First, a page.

There was an interesting comment from a reader, ToughMoneyLove, regarding the benefit of delaying your retirement because the Social Security Administration gives you 8% bump in benefits each year. Here’s that part of the comment:
For your Mom, she will get an 8% bump in benefits for each year she delays taking SS until age 70. Definitely consider that. Where else can you get a guaranteed 8% return?
Delaying Your Social Security Benefits is BAD
This may look good at first, but while you are delaying your Social Security benefits, you are receiving nothing. So you are giving up a whole year worth of Social Security income for an 8% increase next year. Let’s illustrate the point with this table:
If I stop working at 62, I get the reduced benefits of $18,156 for the rest of my life. That may sounds like a bad deal, but if I wait until my full retirement age (67 years old), it would take me 12 more years (to the age of 78) to catch up in the total Social Security benefits received. If I do not live to 78, I lose. The issue is even more pronounced if I wait until 70 — I would have to live to 82 to beat the system. With the average lifespan of American male being about 75, I am definitely NOT doing myself a favor by waiting.
Should I Start My Social Security Benefits Early If I Am Working?
If you receive benefits before reaching your full retirement age, your benefit amount will be reduced. Specifically,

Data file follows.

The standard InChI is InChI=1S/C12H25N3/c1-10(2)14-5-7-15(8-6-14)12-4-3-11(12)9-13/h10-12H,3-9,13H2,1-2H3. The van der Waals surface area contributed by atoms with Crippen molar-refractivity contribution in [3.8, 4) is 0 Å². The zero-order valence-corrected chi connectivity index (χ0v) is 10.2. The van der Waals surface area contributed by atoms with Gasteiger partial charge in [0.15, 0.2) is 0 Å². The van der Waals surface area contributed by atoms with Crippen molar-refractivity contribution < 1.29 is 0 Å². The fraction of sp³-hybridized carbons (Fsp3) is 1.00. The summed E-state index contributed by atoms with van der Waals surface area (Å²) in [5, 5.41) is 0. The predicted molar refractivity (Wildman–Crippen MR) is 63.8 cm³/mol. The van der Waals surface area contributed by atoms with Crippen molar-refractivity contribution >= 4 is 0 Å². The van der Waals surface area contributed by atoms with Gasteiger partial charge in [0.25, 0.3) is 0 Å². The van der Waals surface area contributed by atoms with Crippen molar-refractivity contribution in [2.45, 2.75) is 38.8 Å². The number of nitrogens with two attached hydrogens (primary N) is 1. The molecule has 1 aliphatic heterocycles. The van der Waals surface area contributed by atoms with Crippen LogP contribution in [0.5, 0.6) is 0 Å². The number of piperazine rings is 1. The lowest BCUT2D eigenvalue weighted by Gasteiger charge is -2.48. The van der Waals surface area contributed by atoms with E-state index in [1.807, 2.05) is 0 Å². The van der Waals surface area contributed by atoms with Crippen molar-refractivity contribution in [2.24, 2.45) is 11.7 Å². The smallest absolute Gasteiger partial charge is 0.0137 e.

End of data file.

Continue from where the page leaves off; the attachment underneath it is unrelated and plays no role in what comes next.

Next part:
- In the years before you reach full retirement age, $1 in benefits will be deducted for each $2 you earn above the limit ($13,560 in 2008)
- In the year you reach full retirement age, $1 in benefits will be deducted for each $3 you earn above the annual limit ($36,120 in 2008)
- After your full retirement age, your benefits will not be reduced no matter how much you earn.
Let’s assume that we only get 50% benefits between 62-66 and 67% at 67, this is what the table will look like:
In this case, it doesn’t matter if we collect at 67 or 70 because the scenario stays the same as above. However, these penalties make early retirement less attractive if you continue to work. In the example above, it you’re planning to work past 62, it may be worthwhile to wait until full retirement age. Once you live past 72 years old, you’ll be ahead of the curve.
Key Counterpoints From Comments Below
- You may want to delay taking your benefits so that your surviving spouse can enjoy a larger monthly payment. This is even more important if your spouse is a younger female (since women live longer than men). — ToughMoneyLove
- You need to understand the whole retirement funding picture because there are some advantages in drawing from your 401(k) and IRA early on, while delaying your Social Security benefits. — ToughMoneyLove
- Life expectancy varies by when you were born and how old you currently are, so this dynamic needs to be considered carefully into the equation. — MITBeta